Landslides: Raising Awareness and Preparedness

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The 2005 La Conchita Landslide of Ventura County California. Image by USGS

The 2005 La Conchita Landslide of Ventura County California was devastating. Image by USGS

Landslides often follow flash flooding. On September 12, 2013, for instance, FEMA declared Boulder, El Paso, and Larimer counties in Colorado a disaster area after severe storms, flooding, landslides, and mudslides struck the area.

Colorado flash floods left many homes swamped, but Google’s Crisis Response released a Colorado Flood Map which provides location information, evacuation orders, warnings, and other data for residents. How could landslides affect you – and how can you prepare?

Landslides: Damaging, Dangerous, Costly

No matter the triggers – whether excessive precipitation and rushing water as in Colorado, quakes, volcanoes, melting permafrost, or human activity – a landslide is a ground failure caused by gravity. And, according to the USGS, landslides cause $1-2 billion in damages and more than 25 fatalities on average each year in the U.S.

Other areas of the world such as the Himalayas, Indonesia, and China, however, are much more prone to fatalities.

The USGS keeps a list of the large landslides that have occurred around the world in the 20th and 21st centuries, and which have had notable socio-economic impacts.

Although we think of the natural triggers of heavy rainfall, earthquakes, and volcanoes, some experts believe that the 2008 Al-Duwayqa rockslide east of Cairo Egypt resulted from sewage and decomposing garbage on top of a rock scarp that led to clay layers expanding, adding to destabilization already present due to construction activities.

What Are Landslides?

W.G. Moore calls landslides ‘landslips’ and goes on to define them as “A downward movement of a large mass of earth or rocks from a mountain or cliff; often caused by rain water soaking into the soil and earthy material on a steep slope.

Any area composed of very weak or fractured materials resting on a steep slope can and will likely experience landslides. For example, I live on a relatively flat peninsula surrounded by lakes St. Clair and Erie and the Detroit River, with shorelines created by ancient glacial lakes. The cliffs of these shorelines, with the occasional ribbons of beaches below them, have been moving backward for 10,000 years; still, people choose to live above, over, and below them, sometimes with catastrophic results.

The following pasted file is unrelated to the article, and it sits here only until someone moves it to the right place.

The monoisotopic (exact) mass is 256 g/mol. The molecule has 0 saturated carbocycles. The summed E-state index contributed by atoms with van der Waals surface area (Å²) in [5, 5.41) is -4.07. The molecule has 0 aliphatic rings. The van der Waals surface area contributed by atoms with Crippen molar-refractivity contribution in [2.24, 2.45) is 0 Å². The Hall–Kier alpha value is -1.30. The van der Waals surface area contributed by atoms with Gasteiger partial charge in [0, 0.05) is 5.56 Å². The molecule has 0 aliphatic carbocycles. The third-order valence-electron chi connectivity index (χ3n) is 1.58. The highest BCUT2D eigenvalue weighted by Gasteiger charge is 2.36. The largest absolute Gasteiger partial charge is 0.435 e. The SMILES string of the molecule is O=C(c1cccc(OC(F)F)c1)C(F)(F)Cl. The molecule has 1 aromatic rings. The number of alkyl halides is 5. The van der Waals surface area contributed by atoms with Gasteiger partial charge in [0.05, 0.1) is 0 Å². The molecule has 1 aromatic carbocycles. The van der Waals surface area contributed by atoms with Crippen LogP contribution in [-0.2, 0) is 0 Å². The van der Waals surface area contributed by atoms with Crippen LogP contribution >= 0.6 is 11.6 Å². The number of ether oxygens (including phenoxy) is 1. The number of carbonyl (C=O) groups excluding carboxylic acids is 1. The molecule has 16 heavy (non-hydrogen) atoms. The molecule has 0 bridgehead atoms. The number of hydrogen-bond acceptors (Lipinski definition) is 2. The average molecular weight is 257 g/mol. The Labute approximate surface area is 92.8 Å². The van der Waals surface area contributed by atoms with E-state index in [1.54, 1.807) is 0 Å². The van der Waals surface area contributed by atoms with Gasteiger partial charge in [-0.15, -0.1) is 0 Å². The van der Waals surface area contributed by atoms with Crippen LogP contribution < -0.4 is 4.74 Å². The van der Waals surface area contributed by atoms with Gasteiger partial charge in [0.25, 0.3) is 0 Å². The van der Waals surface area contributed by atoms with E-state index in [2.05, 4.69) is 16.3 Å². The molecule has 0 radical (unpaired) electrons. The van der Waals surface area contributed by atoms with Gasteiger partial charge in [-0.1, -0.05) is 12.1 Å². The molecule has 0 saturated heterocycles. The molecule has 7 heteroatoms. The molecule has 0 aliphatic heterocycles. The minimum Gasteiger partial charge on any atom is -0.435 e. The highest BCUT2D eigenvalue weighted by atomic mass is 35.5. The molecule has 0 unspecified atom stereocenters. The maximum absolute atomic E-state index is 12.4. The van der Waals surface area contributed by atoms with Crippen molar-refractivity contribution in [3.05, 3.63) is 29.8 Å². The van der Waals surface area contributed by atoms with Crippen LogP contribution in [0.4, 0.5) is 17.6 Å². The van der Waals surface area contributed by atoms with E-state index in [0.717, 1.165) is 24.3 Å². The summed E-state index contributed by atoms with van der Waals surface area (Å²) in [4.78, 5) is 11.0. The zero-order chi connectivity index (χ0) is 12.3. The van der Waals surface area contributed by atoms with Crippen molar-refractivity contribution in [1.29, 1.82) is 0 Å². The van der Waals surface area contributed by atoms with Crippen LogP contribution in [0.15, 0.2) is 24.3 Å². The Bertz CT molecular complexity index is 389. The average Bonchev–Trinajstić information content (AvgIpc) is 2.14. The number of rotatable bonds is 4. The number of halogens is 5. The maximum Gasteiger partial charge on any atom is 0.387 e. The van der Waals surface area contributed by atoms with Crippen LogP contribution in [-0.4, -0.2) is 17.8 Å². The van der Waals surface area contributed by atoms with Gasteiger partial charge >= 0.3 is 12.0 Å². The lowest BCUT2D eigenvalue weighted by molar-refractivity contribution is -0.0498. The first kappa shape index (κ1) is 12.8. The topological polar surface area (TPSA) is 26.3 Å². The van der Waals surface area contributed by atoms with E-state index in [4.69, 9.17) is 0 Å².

For simplification, the USGS includes a range of three ground movements in its ‘landslide’ classification:

  • Rock falls. e.g. 2008 Al-Duwayqa rockslide (107 deaths);
  • Deep failure of slopes. e.g. January 10, 2005 landslide that struck the community of La Conchita in Ventura County, California (10 deaths); and
  • Shallow debris flows. e.g. they are frequent and widespread along Puget Sound’s shoreline, typically occurring during prolonged periods of heavy rainfall.

Landslides: Impacts on Civilization and Earth

One view of landslides is that, as in the words of Brenda Bell, “they play an essential role in the synchrony by which the uplifting continents are continually worn down, their sediments swept away and deposited somewhere else to start anew.”

Geertsema et al, writing in Disaster Risk Reduction,  note that landslides, as natural disturbance agents, renew the environment. They then go on to explain that “the ecological role that landslides play is often overlooked. Landslides contribute to aquatic and terrestrial biodiversity. Debris flows and other mass movement play an important role in supplying sediment and coarse woody debris to maintain pool/riffle habitat in streams. As disturbance agents, landslides engender a mosaic of seral stages, soils, and sites (from ponds to dry ridges) to forested landscapes.”

On the other hand, nature and landslides, while more interested in equilibrium than humans, do continue to have a large impact on infrastructure, loss of life, and property. The Washington State Department of Natural Resources, for instance, an agency in a state which knows more than its share about landslides and its triggers, states: “Although we do not have an exact estimate of the damage landslides have caused in Washington, a rough estimate from only large storm systems and earthquakes is in the billions of dollars.  The potential damage from landslides is tens to hundreds of billions of dollars… Nationally, landslides account for over $2 billion of loss annually and result in an estimated 25 to 50 deaths a year.”

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